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DO I HAVE A CASE?

A Stand, and the Power of Love

It’s worth a trip down history’s memory lane. It’s a picture about taking a stand:

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This picture was taken at the launch of the naval vessel Horst Wessel, on June 13, 1936. If you look closely, you can see August Landmesser (wikipedia) He refused to perform the Nazi salute during this launch exercise. A subtle yet profound act of failure to conform to the Nazi party. The story is the why, and what happened next.

Landmesser had joined the Nazi Party in 1931, because of the promise of better conditions for workers. In 1934, he met and married Irma Eckler, a Jewish woman. Soon after, they had a baby girl.

This explains his attitude by not saluting Hitler, because of the Nazi stance on Jews. Failure to do so with the possibility of being noticed was  publicly rebelling, and possibly leading to signing your own death certificate.

In 1937, they attempted to flee to Denmark but were apprehended. Because he was married to a Jew, he was charged and found guilty in 1937 of “dishonoring the race” because of Nazi racial laws.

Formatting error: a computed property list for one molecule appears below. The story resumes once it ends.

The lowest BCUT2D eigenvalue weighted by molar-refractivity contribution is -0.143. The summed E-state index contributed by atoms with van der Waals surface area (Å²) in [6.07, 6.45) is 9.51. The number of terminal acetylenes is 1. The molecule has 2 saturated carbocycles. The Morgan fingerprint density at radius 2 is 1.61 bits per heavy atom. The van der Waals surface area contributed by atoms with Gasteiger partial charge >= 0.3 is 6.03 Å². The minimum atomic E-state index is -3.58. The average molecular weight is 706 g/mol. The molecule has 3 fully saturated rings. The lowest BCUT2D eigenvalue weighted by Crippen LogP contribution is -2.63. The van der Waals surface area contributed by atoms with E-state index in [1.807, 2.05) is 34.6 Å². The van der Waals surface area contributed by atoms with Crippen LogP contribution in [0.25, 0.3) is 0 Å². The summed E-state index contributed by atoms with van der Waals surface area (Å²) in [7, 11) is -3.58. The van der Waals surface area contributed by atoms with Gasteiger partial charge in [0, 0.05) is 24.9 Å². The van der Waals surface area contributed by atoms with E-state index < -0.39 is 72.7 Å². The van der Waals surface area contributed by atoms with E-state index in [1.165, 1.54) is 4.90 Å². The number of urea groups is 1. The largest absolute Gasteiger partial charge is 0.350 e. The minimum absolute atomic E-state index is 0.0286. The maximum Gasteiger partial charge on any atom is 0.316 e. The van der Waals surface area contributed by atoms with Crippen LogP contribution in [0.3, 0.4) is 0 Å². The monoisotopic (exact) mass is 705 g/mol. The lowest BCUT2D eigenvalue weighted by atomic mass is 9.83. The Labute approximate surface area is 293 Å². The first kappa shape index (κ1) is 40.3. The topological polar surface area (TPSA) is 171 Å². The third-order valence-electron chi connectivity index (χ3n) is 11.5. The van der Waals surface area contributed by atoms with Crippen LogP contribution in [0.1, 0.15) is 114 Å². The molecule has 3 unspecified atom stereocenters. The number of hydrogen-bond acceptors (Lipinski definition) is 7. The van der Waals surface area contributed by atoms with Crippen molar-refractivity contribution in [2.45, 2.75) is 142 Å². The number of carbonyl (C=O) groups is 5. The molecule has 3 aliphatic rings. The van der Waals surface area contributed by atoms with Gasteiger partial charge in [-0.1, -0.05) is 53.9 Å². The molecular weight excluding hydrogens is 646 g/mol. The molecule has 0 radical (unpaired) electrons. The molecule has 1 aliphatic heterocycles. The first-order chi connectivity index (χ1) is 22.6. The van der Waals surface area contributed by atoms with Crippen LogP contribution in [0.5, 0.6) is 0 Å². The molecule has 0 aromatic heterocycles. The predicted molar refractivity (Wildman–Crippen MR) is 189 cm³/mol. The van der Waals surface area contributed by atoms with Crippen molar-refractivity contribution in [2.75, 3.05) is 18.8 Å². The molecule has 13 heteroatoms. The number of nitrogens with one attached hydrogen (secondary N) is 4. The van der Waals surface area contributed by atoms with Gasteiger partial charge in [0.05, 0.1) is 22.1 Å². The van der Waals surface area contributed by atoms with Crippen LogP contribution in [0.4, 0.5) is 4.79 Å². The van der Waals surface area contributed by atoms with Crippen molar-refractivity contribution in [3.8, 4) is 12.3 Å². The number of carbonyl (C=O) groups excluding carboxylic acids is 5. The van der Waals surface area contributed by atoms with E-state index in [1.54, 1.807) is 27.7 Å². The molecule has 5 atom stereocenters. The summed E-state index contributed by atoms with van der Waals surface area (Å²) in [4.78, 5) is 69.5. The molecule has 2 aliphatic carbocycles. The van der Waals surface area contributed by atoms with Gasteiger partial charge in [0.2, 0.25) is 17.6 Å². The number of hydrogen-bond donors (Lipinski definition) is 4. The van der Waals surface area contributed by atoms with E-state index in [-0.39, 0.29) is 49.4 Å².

He initially was able to argue that neither he nor his wife knew that she was fully Jewish. With this defense, he was acquitted in 1938 for lack of evidence. However, he was warned that a repeat offense would result in a conviction and multi-year prison sentence.

Much like his public display of rebellion, the couple continued their relationship. He was arrested again, and this time sentenced to two and a half years in a concentration camp. He never saw his wife or family again.

After serving his time, he was drafted back into the army and ultimately lost his life in a battle in Croatia in 1944. Earlier, his wife was detained by the Gestapo and then sent to a prison camp. There, she gave birth to their second child. Records show that she ultimately was killed in a concentration camp in 1942.

In 1951, post World War II, their marriage was recognized retroactively by the Senate of Hamburg. The two daughters were put in foster care and reached adulthood.  In 1996, one daughter wrote a book to highlight her parents’ lives as well as point out the importance of her father’s photograph.

Before jumping to the finality of our pic o’ day at the bottom, I wanted to just look back again at the courage of this man. Surely at the time of the photograph, he was already aware of the Nazi propaganda machine; and the probability that his non-loyalty picture would show up. At that time, it appears that all that mattered was his love.

 

 

And for pic o’ day, a good dog pic o’ always makes me laugh!

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